Review: Ancillary Sword by Ann Leckie

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5  out of 5 startling stars

No sophomore slump for Ms. Leckie. This was amazing. I have been trying to be a lot more picky about what gets a 5 star rating – it’s got to be more than a book I love, it has to be something that makes me have a thought in my head – and this one had a lot of the brain matter responding. I am unashamedly in love with this – I want to talk about it to everyone I know and I can’t stop thinking about it. This review has spoilers for the first book – but come on, you shouldn’t be reading a review for book 2 if you haven’t read book 1.

This continues on with Breq the ancillary, now made Fleet Captain and sent to Athoeki, a system that was annexed more than 600 years ago. (warning – I’m gonna be spelling this crazy stuff via memory, so a lot of these words might not be spelled right.) Because of what happened at the end of the last book, the emperor destroying some gates (ways to leap huge distances) and the lack of communication from the rest of the empire, Athoeki is rife with tension. When Breq and her ship appear, the Radchaai ship stationed there almost attacks her. This pretty much sets the stage for what will happen: that tense misunderstanding continues to unravel and accumulate through the plot. Intrigues, twists, turns, people and things who aren’t what they appear. Not to mention: Breq has no official record of military service, she comes in and tells the people running the station/planet they can’t make a gate or use the gate that is functioning. So there is a lot of mistrust. Besides the regular intrigue and the constant jockeying for position that is as natural to Radchaai as breathing, there are some incredibly interesting characters.

First of all is Breq herself. I just love her. She’s one of my favorite characters. I have not forgotten the empathy I built up for her in the last book. After what she went through (being an ancillary, being forced to kill her lieutenant, who she loved, and then losing her ship and all her other ancillaries) I love how even-keeled she is, how she always struggles to do what is right for the people. She was trying, very hard, to hate the Radchaai in the last book, but her empathy for the people, especially those annexed and treated as an undesirable caste or called “uncivilized” – I just love it. She does what is right, regardless of a person’s caste or station. The Radchaai insist they are civilized- “Radchaai” means citizen. They believe the empire is a bastion of justice and peace but yet the upper classes and the military treat anyone who is poor like trash – as if they are poor on purpose, rather than oppressed and given no hope of advancement. I just find it ironic it is the ancillary, a person made almost into a machine, who will fight for justice for everyone, and has empathy for the lowest of the low.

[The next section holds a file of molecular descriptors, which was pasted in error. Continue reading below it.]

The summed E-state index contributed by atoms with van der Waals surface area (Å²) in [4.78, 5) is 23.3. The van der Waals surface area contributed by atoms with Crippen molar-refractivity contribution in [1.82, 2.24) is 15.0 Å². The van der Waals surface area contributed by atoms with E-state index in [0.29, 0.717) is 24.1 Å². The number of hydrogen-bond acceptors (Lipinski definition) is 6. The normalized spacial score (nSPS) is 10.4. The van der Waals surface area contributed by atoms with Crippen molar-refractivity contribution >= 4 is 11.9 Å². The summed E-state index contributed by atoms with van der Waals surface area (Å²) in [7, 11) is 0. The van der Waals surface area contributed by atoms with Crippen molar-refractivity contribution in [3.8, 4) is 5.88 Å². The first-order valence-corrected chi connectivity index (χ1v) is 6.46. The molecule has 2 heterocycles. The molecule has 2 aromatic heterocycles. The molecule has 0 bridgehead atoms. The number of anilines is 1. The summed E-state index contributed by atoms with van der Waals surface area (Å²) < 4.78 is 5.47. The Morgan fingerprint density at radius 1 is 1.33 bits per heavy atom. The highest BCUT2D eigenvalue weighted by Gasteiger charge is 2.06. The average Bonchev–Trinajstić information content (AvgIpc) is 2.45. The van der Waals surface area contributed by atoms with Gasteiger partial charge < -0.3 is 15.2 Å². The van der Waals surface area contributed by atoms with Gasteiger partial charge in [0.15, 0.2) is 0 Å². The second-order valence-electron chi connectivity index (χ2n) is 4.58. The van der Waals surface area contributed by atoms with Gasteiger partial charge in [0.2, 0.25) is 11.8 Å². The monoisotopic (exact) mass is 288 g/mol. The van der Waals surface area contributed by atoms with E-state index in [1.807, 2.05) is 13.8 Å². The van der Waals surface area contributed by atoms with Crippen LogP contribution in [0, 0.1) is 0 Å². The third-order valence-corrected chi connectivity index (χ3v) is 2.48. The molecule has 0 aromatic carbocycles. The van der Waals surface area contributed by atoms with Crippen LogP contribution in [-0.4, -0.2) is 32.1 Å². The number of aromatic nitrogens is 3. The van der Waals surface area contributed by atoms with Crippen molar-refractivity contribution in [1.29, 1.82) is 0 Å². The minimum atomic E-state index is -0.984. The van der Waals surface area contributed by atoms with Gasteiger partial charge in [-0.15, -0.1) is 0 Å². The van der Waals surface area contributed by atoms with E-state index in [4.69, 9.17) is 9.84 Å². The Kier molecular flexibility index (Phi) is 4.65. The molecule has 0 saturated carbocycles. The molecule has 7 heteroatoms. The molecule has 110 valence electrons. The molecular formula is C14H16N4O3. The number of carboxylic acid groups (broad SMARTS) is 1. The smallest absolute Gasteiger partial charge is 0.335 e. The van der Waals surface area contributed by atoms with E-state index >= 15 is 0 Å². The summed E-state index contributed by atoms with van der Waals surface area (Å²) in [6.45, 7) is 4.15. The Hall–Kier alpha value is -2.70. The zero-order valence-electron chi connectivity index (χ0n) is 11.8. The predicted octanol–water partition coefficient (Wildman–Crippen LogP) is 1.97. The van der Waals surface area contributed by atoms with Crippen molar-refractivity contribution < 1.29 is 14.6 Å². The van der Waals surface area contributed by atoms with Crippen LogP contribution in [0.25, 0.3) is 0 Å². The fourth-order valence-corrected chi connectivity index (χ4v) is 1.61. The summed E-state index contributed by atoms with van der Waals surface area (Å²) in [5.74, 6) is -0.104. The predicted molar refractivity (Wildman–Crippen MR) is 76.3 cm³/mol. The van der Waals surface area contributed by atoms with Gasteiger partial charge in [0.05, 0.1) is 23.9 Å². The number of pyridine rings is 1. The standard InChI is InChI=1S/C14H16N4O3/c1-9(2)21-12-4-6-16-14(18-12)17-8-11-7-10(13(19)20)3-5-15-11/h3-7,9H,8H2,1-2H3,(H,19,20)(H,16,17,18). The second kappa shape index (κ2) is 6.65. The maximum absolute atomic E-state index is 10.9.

Then, in a small role, is Five. The former captain of Breq’s ship insisted all the soldiers on the ship act like they were ancillaries. Five takes great pride in doing this, and is a source of a lot of comedic moments. She is unaware her captain used to be an ancillary, so you are often biting the inside of your cheek as Breq deals with her. The most fascinating is probably Translator Dlique. She’s a foil against the rest of the Radch. She was “bred” by the alien Presger to go and deal with other human civilizations. Let’s just say the Presger are not very good at teaching humans how to be human and translators are notoriously weird. She has no filter or patience for the stiff etiquette of human interaction and prefers to predict what will happen. “I will say hello and you will bow and ask how I am” etc., rather than actually going through the motions. It’s kind of a breath of fresh air.